The Good Thing


The Good Thing
by Joubin
The current shepesh regime ruling Iran Zameen, the unholy Qom Inc., looks in all cardinal directions for the rope of its salvation.  In their desperation they will either hock Iran to the Communist Chinese and the unreliable Russians, or shall exist stage left leaving a dismembered nation behind.     The "Islamic Republic of" Iran is a mirror cracked by its own internal self-contradiction.   That would be of no concern were it not that the dear Iranian nation insists on gazing upon this cracked surface that scatters lights in various, unharmonious, directions as a means of self-reflection.    The Prophet Mohammad (SAW) is said to have said to seek wisdom, even as far as China.  This I have done. Let the shepesh look with hope to PRC.  I bring you light from CBGB, and wisdom from China.   Read and Listen.  Pay attention.  No nation is perfect and no perfection is required from you, Iranian.  What is required is that you stand as one, determined, united, and upholding the best, even if fictional, of the Iranian nation.    The following is the Translation by Wilhelm and then again by Baynes of the 16th Hexagram of The Book of Changes.  The Chinese call it Yü, though you may call it Noe'Rooz.     It is instruction for both the would be leader and followers.       

16. Yü / Enthusiasm


The strong line in the fourth place, that of the leading official, meets with response and obedience from all the other lines, which are all weak. The attribute of the upper trigram, Chên, is movement; the attributes of K'un, the lower, are obedience and devotion. This begins a movement that meets with devotion and therefore inspires enthusiasm, carrying all with it.

Of great importance, furthermore, is the law of movement along the line of least resistance, which in this hexagram is enunciated as the law for natural events and for human life.



It furthers one to install helpers
And to set armies marching.

The time of ENTHUSIASM derives from the fact that there is at hand an eminent man who is in sympathy with the spirit of the people and acts in accord with it. Hence he finds universal and willing obedience.

To arouse enthusiasm it is necessary for a man to adjust himself and his ordinances to the character of those whom he has to lead. The inviolability of natural laws rests on this principle of movement along the line of least resistance. Theses laws are not forces external to things but represent the harmony of movement immanent in them. That is why the celestial bodies do not deviate from their orbits and why all events in nature occur with fixed regularity.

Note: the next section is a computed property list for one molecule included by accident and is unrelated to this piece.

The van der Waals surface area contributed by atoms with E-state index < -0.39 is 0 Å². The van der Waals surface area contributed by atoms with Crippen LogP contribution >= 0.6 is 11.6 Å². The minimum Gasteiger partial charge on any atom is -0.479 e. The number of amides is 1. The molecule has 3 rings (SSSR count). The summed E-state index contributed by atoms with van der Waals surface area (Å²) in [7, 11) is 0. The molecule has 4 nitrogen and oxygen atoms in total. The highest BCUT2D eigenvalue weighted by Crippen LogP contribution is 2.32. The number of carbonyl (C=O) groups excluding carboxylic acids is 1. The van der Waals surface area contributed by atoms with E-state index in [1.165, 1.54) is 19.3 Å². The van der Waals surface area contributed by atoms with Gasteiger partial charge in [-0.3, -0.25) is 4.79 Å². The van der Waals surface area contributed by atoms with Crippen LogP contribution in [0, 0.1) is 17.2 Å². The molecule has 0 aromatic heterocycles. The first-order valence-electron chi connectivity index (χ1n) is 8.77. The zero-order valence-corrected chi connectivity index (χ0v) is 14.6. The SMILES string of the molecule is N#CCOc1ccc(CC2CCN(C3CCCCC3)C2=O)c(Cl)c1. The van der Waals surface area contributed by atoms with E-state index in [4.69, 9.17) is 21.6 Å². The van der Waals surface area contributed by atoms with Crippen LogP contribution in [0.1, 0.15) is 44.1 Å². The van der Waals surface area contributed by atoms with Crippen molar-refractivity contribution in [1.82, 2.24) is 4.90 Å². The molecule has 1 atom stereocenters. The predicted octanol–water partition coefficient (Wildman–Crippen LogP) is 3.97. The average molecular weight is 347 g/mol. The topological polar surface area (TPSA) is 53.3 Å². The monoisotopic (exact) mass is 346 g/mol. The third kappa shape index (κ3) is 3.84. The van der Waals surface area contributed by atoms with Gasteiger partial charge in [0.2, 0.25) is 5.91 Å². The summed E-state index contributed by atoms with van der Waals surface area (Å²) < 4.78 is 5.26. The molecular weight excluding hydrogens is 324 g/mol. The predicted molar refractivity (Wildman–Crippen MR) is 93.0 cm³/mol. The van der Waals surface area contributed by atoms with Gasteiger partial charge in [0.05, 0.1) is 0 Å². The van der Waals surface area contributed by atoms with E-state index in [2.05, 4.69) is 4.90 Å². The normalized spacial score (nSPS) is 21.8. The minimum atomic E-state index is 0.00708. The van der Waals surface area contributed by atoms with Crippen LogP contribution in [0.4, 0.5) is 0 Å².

It is the same with human society:

only such laws are rooted in popular sentiment can be enforced, while laws violating this sentiment merely arouse resentment.

Again, it is enthusiasm that enables us to install helpers for the completion of an undertaking without fear of secret opposition. It is enthusiasm too that can unify mass movements, as in war, so that they achieve victory.


Thunder comes resounding out of the earth:
The image of ENTHUSIASM.
Thus the ancient kings made music 
In order to honor merit,
And offered it with splendor
To the Supreme Deity,

Inviting their ancestors to be present.When, at the beginning of summer, thunder--electrical energy--comes rushing forth from the earth again, and the first thunderstorm refreshes nature, a prolonged state of tension is resolved. Joy and relief make themselves felt.

So too, music has power to ease tension within the heart and to loosen the grip of obscure emotions.

The enthusiasm of the heart expresses itself involuntarily in a burst of song, in dance and rhythmic movement of the body. From immemorial times the inspiring effect of the invisible sound that moves all hearts, and draws them together, has mystified mankind. Rulers have made use of this natural taste for music; they elevated and regulated it. Music was looked upon as something serious and holy, designed to purify the feelings of men. It fell to music to glorify the virtues of heroes and thus to construct a bridge to the world of the unseen. In the temple men drew near to God with music and pantomimes (out of this later the theater developed). Religious feeling for the Creator of the world was united with the most sacred of human feelings, that of reverence for the ancestors. The ancestors were invited to these divine services as guests of the Ruler of Heaven and as representatives of humanity in the higher regions. This uniting of the human past with the Divinity in solemn moments of religious inspiration established the bond between God and man.

The ruler who revered the Divinity in revering his ancestors became thereby the Son of Heaven, in whom the heavenly and the earthly world met in mystical contact.

These ideas are the final summation of Chinese culture.

Confucius has said of the great sacrifice at which these rites were performed:

He who could wholly comprehend this sacrifice could rule the world as though it were spinning on his hand.

-- And now, let's have some Music:


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